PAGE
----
The ships were all of the same size, measuring about one hundred and twenty tons, and each carried about eighty persons, officers and men. They were accompanied by a store ship of two hundred tons, under the command of Gonzalo Nunez, which was to continue with them only a part of the way, and to supply them with provisions and stores.
Donna Ynez Bravo, who was sister to the prisoner and wife to Nicolas de Ribeira, one of the fugitives, on hearing the situation of her brother, hastened to the camp accompanied by her father, and threw herself at the feet of Gonzalo, whom she earnestly implored to spare the life of her brother.
In this array, the whole column of march moved towards the house of the oydor Ortiz de Zarate, where the other judges were assembled. Ortiz had feigned sickness, on purpose to avoid attending the royal court of audience at the reception of Gonzalo, but his brethren adjourned the sitting to his house on the occasion.
The barons now prepared to push home their advantage and complete the victory; but the Pope checkmated them by an appeal to Gonzalo de Cordoba, who promptly responded and came with Prospero Colonna to the aid of the Church.
Hernando proposed to lead the assault in person, but Juan interposed with the remark that he had objected to its seizure in the first instance, and to him rightfully belonged the leadership of the forlorn hope to repair the error. Hernando consented. Juan and Gonzalo, with their commands and fifty of their best horse, were detailed for the purpose.
He was disposed to have put Rodrigo Mexia, another of these prisoners, to death at the same time; but the son of Gonzalo pleaded strongly to save his life, by representing how kindly he had been used by Mexia while in his custody. Vela Nunnez was conducted to Quito, where he was pardoned by Gonzalo, yet admonished to behave very carefully for the future, as the slightest suspicion would be fatal.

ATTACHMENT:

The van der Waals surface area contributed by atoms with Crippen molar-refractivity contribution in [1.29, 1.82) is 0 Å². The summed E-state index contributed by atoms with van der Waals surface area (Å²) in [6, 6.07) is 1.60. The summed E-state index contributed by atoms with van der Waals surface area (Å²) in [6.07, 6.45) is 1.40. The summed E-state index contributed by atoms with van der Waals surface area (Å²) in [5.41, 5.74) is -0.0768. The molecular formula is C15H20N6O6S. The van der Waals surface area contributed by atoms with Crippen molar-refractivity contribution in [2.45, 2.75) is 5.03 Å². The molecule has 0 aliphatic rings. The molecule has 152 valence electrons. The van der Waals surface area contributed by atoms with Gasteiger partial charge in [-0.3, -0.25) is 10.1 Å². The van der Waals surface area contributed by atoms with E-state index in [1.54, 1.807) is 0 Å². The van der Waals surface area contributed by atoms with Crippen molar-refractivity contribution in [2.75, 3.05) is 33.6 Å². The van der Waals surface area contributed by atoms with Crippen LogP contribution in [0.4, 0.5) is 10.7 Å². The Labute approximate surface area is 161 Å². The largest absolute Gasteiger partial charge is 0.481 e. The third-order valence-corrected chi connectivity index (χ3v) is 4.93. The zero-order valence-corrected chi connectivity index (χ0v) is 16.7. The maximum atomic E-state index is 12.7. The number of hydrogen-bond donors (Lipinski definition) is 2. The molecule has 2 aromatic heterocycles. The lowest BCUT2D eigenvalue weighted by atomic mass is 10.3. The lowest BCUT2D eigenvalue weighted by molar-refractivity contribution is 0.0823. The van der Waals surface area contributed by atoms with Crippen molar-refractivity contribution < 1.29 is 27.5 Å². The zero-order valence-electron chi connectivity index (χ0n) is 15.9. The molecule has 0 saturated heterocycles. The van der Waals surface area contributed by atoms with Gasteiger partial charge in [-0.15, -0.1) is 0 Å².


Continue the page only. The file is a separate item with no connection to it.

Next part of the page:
He assured him, that, in accepting the charge of his conveyance as a prisoner, he had been entirely actuated by the desire of serving him, that he might get him from under the power of Cepeda, and prevent him from falling into the hands of Gonzalo Pizarro, who was expected to arrive shortly at Lima.
Gonzalo therefore immediately marched for Quito, determined to give battle to the viceroy without delay; and although the viceroy was perfectly aware of the advantages possessed by Pizarro in the superior discipline and equipment of his troops, he courageously resolved to run the risk of battle, and even to expose himself personally to all its dangers.
In this state of things, some looked to the Audience, and yet more to Gonzalo Pizarro, to protect them. That chief was slowly advancing towards Lima, from which, indeed, he was removed but a few days' march. Greatly perplexed, Blasco Nunez now felt the loneliness of his condition.
Some of the inhabitants however, fled into the mountains, being unwilling to attach themselves to either of the parties which now divided the unhappy colony, while others went to join Gonzalo Pizarro.